This blogger was a student at Washington University in St. Louis when the coup occurred. There was a newspaper strike, and the apartment I shared with friends did not contain a television, but the news spread quickly. The following day, September 12, students were handing out flyers on campus denouncing the military takeover and attributing it to the work of the Central Intelligence Agency.
Photographer Marcelo Montecino, whose pictures are in my book, The General’s Slow Retreat, has an amazing collection of photographs of Chile before and after the coup, including some by his brother, who disappeared in October 1973: http://www.flickr.com/photos/marcelo_montecino/sets/99847/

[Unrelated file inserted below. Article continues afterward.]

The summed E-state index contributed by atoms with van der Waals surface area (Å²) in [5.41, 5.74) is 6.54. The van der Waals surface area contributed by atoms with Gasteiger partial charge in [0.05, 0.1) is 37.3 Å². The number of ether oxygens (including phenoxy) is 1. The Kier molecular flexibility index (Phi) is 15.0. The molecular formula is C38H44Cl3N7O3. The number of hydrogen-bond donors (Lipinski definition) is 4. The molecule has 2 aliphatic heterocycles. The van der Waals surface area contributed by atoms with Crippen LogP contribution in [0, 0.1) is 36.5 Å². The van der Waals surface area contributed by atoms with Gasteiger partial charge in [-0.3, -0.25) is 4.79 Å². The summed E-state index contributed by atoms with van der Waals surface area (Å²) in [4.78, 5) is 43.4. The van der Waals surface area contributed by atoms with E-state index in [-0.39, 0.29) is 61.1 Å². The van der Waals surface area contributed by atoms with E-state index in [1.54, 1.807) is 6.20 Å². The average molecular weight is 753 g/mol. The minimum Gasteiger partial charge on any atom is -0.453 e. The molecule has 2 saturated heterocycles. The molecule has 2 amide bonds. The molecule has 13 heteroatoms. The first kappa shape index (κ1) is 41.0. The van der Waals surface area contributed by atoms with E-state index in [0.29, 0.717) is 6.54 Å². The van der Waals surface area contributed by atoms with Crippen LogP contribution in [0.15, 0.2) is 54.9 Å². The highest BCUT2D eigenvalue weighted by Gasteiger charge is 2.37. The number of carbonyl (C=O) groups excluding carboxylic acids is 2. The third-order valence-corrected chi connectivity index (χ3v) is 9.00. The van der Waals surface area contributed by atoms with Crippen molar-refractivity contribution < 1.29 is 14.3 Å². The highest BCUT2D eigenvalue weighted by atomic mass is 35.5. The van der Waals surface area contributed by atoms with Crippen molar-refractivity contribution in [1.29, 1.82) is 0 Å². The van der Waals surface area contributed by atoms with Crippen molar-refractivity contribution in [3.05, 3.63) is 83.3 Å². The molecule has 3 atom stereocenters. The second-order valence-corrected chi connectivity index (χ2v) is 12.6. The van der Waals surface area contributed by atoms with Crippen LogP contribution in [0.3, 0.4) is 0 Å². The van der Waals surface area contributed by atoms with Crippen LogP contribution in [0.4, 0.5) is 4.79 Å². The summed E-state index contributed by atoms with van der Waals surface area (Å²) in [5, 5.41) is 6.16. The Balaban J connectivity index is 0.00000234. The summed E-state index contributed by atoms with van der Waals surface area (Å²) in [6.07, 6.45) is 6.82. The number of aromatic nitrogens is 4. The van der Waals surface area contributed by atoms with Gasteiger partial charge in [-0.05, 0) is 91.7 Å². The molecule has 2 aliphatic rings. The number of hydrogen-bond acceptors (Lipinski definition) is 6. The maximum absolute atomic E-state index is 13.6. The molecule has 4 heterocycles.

CIPER, Chile’s investigative journalism center, has a special feature on the 40 years since the coup: http://ciperchile.cl/especiales/golpe/
Chile’s Museo de la Memoria has a series of special exhibitions and events marking the coup anniversary: http://www.museodelamemoria.cl/
The Santiago Times has a q and a interview with human rights lawyer Carmen Hertz, whose husband was summarily executed during the notorious Caravan of Death killings, in which she discusses the country’s evolution over the past four decades: http://www.santiagotimes.cl/opinion/question-answer/26696-qaa-chilean-human-rights-lawyer-carmen-hertz